UI / UX Comparison Of ClearTrip, MakemyTrip And Yatra For Hotel Bookings [Part1]

UI / UX Comparison Of ClearTrip, MakemyTrip And Yatra For Hotel Bookings [Part1]


Raviteja Govindaraju
Ravi is currently working as a product designer at Hatchforce. He is a self-taught UI / UX designer with good experience in designing user interfaces of web and mobile applications.

The three most popular sites for booking hotel rooms in India are Cleartrip.com, Makemytrip.com and Yatra.com with their alexa ranks in India being 190, 76 and 245 respectively which means they get hell lot of traffic everyday. No doubts in that, in a country with a billion people, travel is unarguably a huge industry. And therefore, ‘hotel search’ is really a huge problem that should be solved, which is what these portals are trying to do.

All these web portals are trying to make the process of booking tickets for flights and hotels as simple as possible. In this post, I would like to compare the User Experience of booking a hotel room in each of these three websites and share my analysis.

1. The initial screen:

Screen where the user enters a few details to see the list of hotel rooms.


Looks cleaner than the rest. But does it mean it’s the best? Lets take a closer look.

This one says “Search for hotels” in big bold letters while the other two says “Book domestic and international hotels”. Search for hotels — ok, search and do what? Can I book or not? Search for hotels? Can’t I search places? I like it to be simply “Book hotels” or something like that. And I do like “where”. It’s simple and straightforward.

A couple of things I feel can be improved here:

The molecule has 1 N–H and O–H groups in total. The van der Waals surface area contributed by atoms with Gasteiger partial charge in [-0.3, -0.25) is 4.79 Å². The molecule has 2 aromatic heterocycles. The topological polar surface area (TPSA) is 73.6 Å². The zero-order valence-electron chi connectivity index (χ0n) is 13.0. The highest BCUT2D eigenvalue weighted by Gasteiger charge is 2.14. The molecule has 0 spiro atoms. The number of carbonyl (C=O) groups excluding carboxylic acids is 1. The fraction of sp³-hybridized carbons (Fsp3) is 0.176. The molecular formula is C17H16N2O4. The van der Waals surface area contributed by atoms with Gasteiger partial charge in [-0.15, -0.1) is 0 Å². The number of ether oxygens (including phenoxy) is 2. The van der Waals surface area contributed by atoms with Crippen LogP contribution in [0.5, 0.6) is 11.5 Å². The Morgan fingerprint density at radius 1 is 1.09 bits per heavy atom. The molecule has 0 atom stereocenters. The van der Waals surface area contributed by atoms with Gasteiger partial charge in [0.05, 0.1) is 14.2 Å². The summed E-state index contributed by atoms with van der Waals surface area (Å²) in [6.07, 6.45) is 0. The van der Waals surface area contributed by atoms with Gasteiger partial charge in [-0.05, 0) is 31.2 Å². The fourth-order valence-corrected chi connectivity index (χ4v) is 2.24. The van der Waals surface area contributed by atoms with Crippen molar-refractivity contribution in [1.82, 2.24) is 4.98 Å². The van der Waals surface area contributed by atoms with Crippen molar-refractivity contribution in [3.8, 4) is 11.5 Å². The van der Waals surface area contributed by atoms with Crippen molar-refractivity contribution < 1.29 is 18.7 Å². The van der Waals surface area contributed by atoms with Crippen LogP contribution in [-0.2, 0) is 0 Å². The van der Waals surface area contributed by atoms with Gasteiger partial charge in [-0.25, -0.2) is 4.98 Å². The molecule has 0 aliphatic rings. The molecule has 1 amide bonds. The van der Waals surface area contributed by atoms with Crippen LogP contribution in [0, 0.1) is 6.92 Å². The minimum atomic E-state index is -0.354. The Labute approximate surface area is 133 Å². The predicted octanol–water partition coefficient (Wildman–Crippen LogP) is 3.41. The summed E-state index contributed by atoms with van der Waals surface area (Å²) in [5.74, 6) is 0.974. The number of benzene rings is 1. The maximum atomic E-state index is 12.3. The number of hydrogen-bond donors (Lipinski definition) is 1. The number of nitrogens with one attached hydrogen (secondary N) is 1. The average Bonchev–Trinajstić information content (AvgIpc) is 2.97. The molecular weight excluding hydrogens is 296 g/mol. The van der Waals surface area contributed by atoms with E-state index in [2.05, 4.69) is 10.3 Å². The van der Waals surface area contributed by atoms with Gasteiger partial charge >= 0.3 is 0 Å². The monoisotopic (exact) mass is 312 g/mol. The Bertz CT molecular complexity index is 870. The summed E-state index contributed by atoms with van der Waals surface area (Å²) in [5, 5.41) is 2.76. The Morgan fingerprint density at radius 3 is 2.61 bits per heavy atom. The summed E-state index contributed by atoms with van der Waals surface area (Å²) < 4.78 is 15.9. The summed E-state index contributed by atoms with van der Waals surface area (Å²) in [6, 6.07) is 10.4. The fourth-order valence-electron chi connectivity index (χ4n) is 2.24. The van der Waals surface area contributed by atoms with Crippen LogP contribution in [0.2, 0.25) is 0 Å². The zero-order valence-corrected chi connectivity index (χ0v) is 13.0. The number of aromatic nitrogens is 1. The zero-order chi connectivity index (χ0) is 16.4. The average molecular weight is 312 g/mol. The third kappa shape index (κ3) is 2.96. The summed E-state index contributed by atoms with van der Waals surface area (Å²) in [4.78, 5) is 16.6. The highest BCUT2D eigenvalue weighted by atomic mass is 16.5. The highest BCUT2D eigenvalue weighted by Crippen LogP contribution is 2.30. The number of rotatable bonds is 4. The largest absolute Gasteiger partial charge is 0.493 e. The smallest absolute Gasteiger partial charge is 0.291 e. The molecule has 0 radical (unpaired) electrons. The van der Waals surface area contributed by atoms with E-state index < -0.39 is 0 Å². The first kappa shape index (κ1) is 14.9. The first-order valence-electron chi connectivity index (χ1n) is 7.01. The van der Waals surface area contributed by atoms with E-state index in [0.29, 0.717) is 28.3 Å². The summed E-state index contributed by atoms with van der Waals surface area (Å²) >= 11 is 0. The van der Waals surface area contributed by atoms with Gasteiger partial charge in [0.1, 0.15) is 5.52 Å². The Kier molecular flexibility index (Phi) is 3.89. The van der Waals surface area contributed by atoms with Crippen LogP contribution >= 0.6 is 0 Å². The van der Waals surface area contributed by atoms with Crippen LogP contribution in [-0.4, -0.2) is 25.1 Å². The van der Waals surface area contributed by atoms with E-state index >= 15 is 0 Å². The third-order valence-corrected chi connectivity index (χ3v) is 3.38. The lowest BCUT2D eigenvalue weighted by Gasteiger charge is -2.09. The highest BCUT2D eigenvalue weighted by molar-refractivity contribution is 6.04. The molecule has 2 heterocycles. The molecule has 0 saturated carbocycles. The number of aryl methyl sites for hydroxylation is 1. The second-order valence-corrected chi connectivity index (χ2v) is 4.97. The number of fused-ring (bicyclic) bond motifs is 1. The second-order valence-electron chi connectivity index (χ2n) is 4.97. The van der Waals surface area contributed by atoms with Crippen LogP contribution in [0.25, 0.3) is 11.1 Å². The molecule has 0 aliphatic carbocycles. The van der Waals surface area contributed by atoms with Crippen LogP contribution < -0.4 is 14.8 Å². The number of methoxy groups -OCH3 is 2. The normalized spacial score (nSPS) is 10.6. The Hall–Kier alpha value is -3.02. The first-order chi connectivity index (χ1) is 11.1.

After I populate the check in and check out fields, it shows the no. of nights next to them. However, the way it is displayed is arbitrary.

For example, in this screenshot, you can see that “2 nights” is just hanging loosely somewhere and doesn’t feel connected to the rest of the form.

Instead, the design can be tweaked a bit as shown to make it more clear:

Just a Hyphen between Check in and Check out fields indicate that they are connected fields and bringing 2 nights (within brackets) closer to the group makes the whole meaning clearer.

Next, the placement of the “search hotels” button which is the primary Call to Action (CTA) on this screen doesn’t seem to be ideal. This is natural way in which our brain actually scans this page:

but as we can see the CTA is not left aligned but pushed to the right:

This could probably mean that the cleartrip people wants their users to jump and see/click the “Cleartrip collections” ad at the bottom? May be.

Recent searches:

The recent searches that the user did and hotel deals are shown on the extreme right side, which is a completely neglected area by most users. (highlighted in red)